SATURDAY, Nov. 13 (HealthDay News) -- It's a common belief that
as you get older, your allergy symptoms will wane, but a new study
suggests it's possible that even more older people will be
experiencing allergies than ever before.
In a nationally representative sample of people, researchers
found that IgE antibody levels -- that's the immune system
substance that triggers the release of histamine, which then causes
the symptoms of allergies like runny nose and watery eyes -- have
more than doubled in people older than 55 since the 1970s.
IgE levels don't always directly correlate with the presence of
allergies or consistently indicate their severity, but IgE is the
main antibody involved in allergies, explained study author Dr.
Zachary Jacobs, a fellow in allergy and immunology at Children's
Mercy Hospital and Clinic in Kansas City, Mo.
"With IgE levels, it's hard to make an inference for a specific individual, but we're reporting a population trend, and it looks like there's increased allergic sensitization. It looks like Americans have more allergies now than they did 25 or 30 years ago," Jacobs said.
And, he added, "People in their 50s almost certainly have more
allergy now than they did 25 or 30 years ago, and more allergists
will be needed for the baby boomers."
The findings are to be presented Saturday at the American
College of Allergy, Asthma and Immunology annual meeting, in
Jacobs and his colleagues noticed that no one had looked at
levels of IgE in the population since the 1970s, when a large study
called the Tucson Epidemiological Study was done.
The new study compared data from the Tucson study in the '70s to
data from the more recent National Health and Nutrition Examination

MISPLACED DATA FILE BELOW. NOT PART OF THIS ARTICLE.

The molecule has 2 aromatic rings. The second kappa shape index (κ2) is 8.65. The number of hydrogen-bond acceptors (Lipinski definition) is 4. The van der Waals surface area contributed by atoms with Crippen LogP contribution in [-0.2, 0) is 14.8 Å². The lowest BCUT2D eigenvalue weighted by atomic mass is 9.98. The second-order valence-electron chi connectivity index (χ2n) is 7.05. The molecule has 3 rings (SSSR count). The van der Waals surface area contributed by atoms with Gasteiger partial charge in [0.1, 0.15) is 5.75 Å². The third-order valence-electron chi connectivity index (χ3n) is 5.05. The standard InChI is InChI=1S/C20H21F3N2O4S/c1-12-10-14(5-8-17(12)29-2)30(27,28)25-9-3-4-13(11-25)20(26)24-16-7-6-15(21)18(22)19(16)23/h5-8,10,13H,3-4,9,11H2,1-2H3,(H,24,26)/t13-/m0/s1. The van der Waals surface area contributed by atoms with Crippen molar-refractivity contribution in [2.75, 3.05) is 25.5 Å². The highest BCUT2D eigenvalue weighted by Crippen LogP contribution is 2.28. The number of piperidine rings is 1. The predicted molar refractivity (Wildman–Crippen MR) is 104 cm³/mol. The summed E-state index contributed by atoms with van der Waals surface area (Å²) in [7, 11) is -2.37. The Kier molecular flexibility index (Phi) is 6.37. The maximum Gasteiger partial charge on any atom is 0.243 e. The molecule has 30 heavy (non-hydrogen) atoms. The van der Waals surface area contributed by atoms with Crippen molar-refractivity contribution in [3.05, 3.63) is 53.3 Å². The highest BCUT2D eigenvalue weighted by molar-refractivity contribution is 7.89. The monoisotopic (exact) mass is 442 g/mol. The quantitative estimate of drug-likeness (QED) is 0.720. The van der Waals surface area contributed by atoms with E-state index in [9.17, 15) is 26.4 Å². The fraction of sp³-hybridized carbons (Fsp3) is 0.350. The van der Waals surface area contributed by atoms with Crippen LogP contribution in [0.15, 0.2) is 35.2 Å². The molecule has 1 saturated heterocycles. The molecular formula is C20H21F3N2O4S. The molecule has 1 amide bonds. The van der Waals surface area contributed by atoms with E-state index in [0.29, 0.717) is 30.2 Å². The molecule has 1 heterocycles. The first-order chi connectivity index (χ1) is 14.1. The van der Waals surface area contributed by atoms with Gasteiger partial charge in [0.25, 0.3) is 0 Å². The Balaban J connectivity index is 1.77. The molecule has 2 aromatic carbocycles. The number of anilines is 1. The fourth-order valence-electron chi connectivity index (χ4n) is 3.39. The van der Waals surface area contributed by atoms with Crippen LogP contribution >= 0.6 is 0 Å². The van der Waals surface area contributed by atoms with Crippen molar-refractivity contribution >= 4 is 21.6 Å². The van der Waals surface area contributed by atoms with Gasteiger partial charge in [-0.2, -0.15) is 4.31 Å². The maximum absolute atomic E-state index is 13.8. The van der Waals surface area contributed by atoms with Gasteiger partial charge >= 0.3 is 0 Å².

Survey (NHANES) from 2005 to 2006.
There were 7,398 people enrolled in NHANES, while the Tucson
study included 2,743 people. The demographic profiles for the two
studies were similar, although there were slightly more young
people (under 24) in the NHANES study.
IgE levels, which are measured with a blood test, however, were
not always the same. The Tucson study group had higher IgE levels
in only one age group -- 6- to 14-year-olds. In all other age
groups, the NHANES participants had significantly higher IgE
The difference was most striking in the older age groups. For
example, in those aged 55 to 64, IgE levels among NHANES
participants were more than double those of the Tucson group.
Jacobs said his researchers didn't think better testing methods
could account for this difference. If better tests were a factor,
he said, the differences would have stayed the same across the
ages, but in the younger group, IgE levels were lower in the NHANES
study compared to the Tucson group.
Jacobs said there are numerous factors that could be at play,
but all are hypotheses. He said the "hygiene hypothesis" is a
popular theory. The hygiene hypothesis essentially means humans are
now living in a world that's too clean, even wiping out good
bacteria and leaving the immune system to fight off only the most
harmless of foreign substances. Another possibility is the
potential of global warming, which could be causing higher CO2
levels and more pollen, theoretically contributing to the rise in
allergic disease, he said.
Dr. Jennifer Appleyard is chief of allergy and immunology at St.
John Hospital and Medical Center in Detroit. She said: "The common
wisdom is that IgE production typically drops as you get older. So,
to see a general trend like this is surprising."
"IgE reflects much more than just allergy. It can be affected by many things, like smoking, parasitic diseases and eczema. So it's not just affected by or represented by allergy, and levels of IgE aren't directly correlated with severity of disease. But this study's findings are interesting, and definitely bear further evaluation," Appleyard added.
Learn more about allergies from the
U.S. National Library of Medicine.
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